30 Interesting Facts About The Great Wall Of China
How much do you know about the Great Wall of China? Why was it built, are there bodies buried in it, and can you really see the Wall from outer space?
Let’s have a closer look at The great wall of China by getting into its facts and history.
The Chinese name for the Great Wall of China is Changcheng, which means “Long Wall”.
2. The UNESCO recognized the Great Wall of China as a World Heritage Site in the year 1987.
3. The national interest in the Great Wall increased during the early 20th century when foreign visitors to the wall increased.
4. There were no strict government regulations to protect the Great Wall until the year 2006.
5. The total length of the Great Wall is 21,196 kilometers, which is about 13,171 miles or 834,514,560 inches.
6. The Great Wall gets about 10 million domestic & international visitors each year.
7. The average height of the Great Wall of China is 6-7 meters (20-23 feet).
8. The tallest section of the Great Wall is 14 meters (46 feet) from the ground.
9. The average width of the top walking area of the Great Wall is 4-5 meters (13-16 feet).
10. The construction of the Great Wall is said to have begun somewhere around 700 BC. Different dynasties expanded the wall through their reign. The combined age of the Great Wall is 2,300 years.
11. The oldest part of the Great Wall of China is the one located at the state of Qi. This wall section is said to have been constructed somewhere between 600-700 BC.
12. The original intent of the wall was to defend against the nomadic tribes that came from northern Asia. Later, the wall was used for protection from the Mongols, who were a rising threat to the Chinese kingdoms.
13. The Great Wall of China was built for military purposes. The insurmountable wall made it nearly impossible for invaders to penetrate the heartland of China.
14. Great Wall is not a single wall, but a series of disjointed walls built by different rulers for defense.
15. The wall built during the reign of the Ming dynasty is the most grandiose. The Ming dynasty wall is the one that has significantly stayed intact and is the most popular spot for tourists.
16. Several dynasties built, re-built, and expanded on the existing sections of the Great Wall over a period spanning 2000 years, to give the wall its current form.
17. In its 2,000 years of history, at least a million workers are said to have worked on making the Great Wall.
18. The person who is mostly credited for commissioning the Great Wall is emperor Qin Shi Huang of the Qin dynasty. He built the wall to protect the kingdom from the nomadic invaders from the north.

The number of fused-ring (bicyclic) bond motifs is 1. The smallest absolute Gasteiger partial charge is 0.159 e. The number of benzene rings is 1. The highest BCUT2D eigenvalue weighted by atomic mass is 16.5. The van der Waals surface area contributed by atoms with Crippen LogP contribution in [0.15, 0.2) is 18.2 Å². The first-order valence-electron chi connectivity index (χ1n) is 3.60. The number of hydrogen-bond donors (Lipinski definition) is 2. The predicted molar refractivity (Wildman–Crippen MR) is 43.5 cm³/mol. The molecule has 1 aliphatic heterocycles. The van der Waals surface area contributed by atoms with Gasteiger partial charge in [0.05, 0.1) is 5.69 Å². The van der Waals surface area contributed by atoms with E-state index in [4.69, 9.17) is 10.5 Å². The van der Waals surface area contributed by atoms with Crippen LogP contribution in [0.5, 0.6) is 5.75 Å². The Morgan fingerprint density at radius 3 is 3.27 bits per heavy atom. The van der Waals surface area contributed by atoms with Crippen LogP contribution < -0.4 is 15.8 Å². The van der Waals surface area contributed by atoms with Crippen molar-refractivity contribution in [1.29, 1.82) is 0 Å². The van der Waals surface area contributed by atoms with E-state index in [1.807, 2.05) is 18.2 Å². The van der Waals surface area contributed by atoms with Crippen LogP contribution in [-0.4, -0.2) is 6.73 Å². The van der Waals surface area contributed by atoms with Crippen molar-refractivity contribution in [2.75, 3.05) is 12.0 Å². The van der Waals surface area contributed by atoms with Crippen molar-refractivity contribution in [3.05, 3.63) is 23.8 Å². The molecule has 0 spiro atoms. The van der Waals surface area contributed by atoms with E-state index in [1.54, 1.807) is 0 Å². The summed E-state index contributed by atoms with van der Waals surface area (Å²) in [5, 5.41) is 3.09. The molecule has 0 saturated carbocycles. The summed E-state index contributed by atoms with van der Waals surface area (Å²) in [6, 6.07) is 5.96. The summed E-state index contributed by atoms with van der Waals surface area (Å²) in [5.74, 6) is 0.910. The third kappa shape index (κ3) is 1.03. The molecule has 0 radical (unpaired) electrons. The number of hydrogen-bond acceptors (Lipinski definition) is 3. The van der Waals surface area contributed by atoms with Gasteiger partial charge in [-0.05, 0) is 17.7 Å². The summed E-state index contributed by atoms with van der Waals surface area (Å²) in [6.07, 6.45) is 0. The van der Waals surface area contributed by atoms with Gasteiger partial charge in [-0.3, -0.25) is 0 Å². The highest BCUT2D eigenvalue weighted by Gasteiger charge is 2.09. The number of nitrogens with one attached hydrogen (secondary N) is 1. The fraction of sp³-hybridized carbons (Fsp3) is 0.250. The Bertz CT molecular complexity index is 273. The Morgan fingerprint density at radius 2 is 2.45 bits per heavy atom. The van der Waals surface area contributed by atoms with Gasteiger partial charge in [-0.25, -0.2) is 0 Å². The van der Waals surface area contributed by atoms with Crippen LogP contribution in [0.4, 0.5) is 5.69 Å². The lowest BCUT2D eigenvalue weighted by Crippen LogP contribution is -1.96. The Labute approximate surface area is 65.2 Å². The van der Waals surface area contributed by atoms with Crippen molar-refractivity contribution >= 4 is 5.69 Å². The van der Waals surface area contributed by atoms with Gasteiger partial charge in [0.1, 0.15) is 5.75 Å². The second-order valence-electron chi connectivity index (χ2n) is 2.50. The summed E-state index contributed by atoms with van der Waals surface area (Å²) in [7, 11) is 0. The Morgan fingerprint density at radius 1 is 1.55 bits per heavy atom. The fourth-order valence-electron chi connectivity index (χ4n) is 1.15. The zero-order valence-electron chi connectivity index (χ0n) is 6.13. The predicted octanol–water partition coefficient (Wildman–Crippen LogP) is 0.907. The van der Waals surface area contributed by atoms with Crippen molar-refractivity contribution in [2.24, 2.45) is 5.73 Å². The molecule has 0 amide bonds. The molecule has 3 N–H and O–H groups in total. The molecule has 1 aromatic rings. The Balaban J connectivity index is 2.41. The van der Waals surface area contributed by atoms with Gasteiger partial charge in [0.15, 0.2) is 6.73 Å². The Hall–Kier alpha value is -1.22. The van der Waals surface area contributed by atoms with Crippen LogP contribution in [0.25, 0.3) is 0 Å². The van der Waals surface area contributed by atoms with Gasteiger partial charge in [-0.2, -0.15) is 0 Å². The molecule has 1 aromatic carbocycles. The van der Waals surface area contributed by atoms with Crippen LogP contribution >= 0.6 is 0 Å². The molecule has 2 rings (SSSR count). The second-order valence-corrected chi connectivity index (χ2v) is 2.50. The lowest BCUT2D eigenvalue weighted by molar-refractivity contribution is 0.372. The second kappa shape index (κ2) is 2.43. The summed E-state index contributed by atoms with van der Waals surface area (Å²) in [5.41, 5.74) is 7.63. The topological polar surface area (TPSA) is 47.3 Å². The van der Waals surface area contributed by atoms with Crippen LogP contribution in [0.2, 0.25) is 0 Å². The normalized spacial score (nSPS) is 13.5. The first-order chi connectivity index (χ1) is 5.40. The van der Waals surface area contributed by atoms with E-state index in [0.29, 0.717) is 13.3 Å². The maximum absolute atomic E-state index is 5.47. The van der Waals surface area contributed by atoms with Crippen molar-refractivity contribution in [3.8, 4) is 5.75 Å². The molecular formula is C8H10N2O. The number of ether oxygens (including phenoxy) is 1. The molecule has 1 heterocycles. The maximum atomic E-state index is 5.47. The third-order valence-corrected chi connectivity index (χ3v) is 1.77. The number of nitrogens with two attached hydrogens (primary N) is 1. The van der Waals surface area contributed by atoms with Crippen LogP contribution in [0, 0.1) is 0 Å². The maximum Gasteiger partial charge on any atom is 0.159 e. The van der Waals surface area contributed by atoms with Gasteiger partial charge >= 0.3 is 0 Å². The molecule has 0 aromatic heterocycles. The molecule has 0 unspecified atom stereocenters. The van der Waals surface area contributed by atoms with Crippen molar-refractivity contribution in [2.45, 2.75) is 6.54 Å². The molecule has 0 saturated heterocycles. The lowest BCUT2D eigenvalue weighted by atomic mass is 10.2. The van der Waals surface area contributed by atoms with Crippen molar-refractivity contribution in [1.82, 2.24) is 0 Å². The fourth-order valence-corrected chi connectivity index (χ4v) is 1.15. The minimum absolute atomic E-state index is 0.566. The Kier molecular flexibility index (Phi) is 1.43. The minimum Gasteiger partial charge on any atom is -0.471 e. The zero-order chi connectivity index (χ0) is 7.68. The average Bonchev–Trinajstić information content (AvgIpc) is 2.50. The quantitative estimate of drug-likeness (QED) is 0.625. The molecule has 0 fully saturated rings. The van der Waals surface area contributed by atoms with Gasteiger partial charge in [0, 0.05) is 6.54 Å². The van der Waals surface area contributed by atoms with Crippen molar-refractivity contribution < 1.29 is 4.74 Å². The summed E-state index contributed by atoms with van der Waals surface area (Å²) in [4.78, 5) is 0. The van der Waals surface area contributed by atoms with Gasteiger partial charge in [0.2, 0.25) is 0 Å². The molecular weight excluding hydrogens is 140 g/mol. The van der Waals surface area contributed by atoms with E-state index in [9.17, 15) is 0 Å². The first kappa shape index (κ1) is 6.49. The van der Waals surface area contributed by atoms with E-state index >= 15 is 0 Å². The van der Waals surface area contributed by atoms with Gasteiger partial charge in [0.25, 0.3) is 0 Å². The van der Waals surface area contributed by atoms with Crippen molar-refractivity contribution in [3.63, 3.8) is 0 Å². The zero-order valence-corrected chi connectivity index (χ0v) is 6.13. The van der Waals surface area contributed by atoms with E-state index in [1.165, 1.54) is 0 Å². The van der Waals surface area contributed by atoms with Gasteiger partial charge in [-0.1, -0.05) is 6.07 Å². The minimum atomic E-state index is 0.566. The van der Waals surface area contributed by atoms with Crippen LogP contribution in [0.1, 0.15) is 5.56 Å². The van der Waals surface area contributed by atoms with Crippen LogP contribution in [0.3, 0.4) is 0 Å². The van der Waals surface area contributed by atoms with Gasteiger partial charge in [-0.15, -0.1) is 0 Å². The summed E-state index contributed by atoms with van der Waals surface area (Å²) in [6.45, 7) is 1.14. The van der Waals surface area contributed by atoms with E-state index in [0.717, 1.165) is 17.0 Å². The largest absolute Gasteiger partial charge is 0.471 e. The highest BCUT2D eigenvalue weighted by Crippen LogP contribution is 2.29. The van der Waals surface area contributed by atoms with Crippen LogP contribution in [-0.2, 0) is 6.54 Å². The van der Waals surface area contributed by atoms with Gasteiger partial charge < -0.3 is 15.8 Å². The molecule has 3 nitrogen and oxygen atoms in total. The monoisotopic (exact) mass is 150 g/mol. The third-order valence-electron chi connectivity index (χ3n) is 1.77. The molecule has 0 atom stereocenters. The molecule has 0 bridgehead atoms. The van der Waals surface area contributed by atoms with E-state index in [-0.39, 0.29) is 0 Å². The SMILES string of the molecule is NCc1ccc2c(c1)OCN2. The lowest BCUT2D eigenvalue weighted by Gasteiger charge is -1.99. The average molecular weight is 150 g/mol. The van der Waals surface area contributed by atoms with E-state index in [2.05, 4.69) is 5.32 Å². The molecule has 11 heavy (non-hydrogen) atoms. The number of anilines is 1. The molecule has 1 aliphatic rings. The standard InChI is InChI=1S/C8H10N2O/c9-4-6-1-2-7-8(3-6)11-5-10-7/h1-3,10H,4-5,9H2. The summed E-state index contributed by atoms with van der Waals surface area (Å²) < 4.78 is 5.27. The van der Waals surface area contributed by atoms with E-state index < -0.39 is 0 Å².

19. It is speculated though, that the walls could be older than Qin dynasty, and built by unknown rulers. Qin probably was the first who rebuilt and unified the walls to make them stronger.
20. The Qin, Han, Wei, Qi, Sui, Liao, Jin, and the Ming dynasties did significant work on the Great Wall.
21. The rulers of the Ming dynasty built most of the visible and popular sections of the Great Wall of China.
22. The Great Wall begins at the Jiayuguan Pass in the west and ends at the Shanhai Pass at the east. These are the start and finish points of the major Great Wall section built by the Ming dynasty.
23. The construction stopped in the year 1644, with the fall of the Ming dynasty.
24. There is no fixed number of the steps. The first section, “Stairway to heaven” alone has 700 steps. When one puts together the total steps found across the Great Wall, the number could be in thousands or even tens of thousands.
25. About 22% of the Ming Great Wall has disappeared. The cultural revolution of China from the mid-1960s to the mid-1970s saw a surge in the number of people looting rocks and bricks from the Great Wall to build their homes. Now, however, removing a brick or a stone from the Great Wall is prohibited.
26. There was no cement or sand used to bind the blocks of rock and bricks, which are part of the Great Wall. Instead, the workers used a batter made of rice flour. Workers spread the sticky, glutinous mix of rice and placed bricks on top of it to bind them all together.
27. The wall has watch towers at several points, which in the past allowed guards to have a full field of view during patrols.
28. The Badaling section is the most visited part of the Great Wall. It is also the point where the wall is at its highest, at about a kilometer above sea level.
29. The Badaling section is among the most well-preserved sections of the wall. It is also the part that first opened to the tourists.
30. It is said that several workers died during the making of the wall, which brought the wall a nickname “The longest cemetery in the world.” However, no bones have ever been found in the Wall and there is no evidence, written or archaeological, for the slander.
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